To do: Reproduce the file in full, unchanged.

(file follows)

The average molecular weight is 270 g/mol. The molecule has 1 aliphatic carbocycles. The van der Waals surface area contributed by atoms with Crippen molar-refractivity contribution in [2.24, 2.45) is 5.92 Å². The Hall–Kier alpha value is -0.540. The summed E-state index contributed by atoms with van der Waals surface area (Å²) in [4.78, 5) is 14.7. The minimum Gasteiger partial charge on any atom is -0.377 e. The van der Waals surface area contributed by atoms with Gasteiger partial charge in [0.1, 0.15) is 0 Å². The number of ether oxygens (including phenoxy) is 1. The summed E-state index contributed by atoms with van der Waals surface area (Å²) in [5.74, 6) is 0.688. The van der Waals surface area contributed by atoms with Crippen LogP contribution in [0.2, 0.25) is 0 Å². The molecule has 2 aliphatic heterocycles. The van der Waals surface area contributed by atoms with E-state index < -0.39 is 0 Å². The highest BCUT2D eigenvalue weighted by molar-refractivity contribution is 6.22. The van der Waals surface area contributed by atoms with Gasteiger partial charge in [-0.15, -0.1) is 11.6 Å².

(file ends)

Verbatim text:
The average molecular weight is 270 g/mol. The molecule has 1 aliphatic carbocycles. The van der Waals surface area contributed by atoms with Crippen molar-refractivity contribution in [2.24, 2.45) is 5.92 Å². The Hall–Kier alpha value is -0.540. The summed E-state index contributed by atoms with van der Waals surface area (Å²) in [4.78, 5) is 14.7. The minimum Gasteiger partial charge on any atom is -0.377 e. The van der Waals surface area contributed by atoms with Gasteiger partial charge in [0.1, 0.15) is 0 Å². The number of ether oxygens (including phenoxy) is 1. The summed E-state index contributed by atoms with van der Waals surface area (Å²) in [5.74, 6) is 0.688. The van der Waals surface area contributed by atoms with Crippen LogP contribution in [0.2, 0.25) is 0 Å². The molecule has 2 aliphatic heterocycles. The van der Waals surface area contributed by atoms with E-state index < -0.39 is 0 Å². The highest BCUT2D eigenvalue weighted by molar-refractivity contribution is 6.22. The van der Waals surface area contributed by atoms with Gasteiger partial charge in [-0.15, -0.1) is 11.6 Å².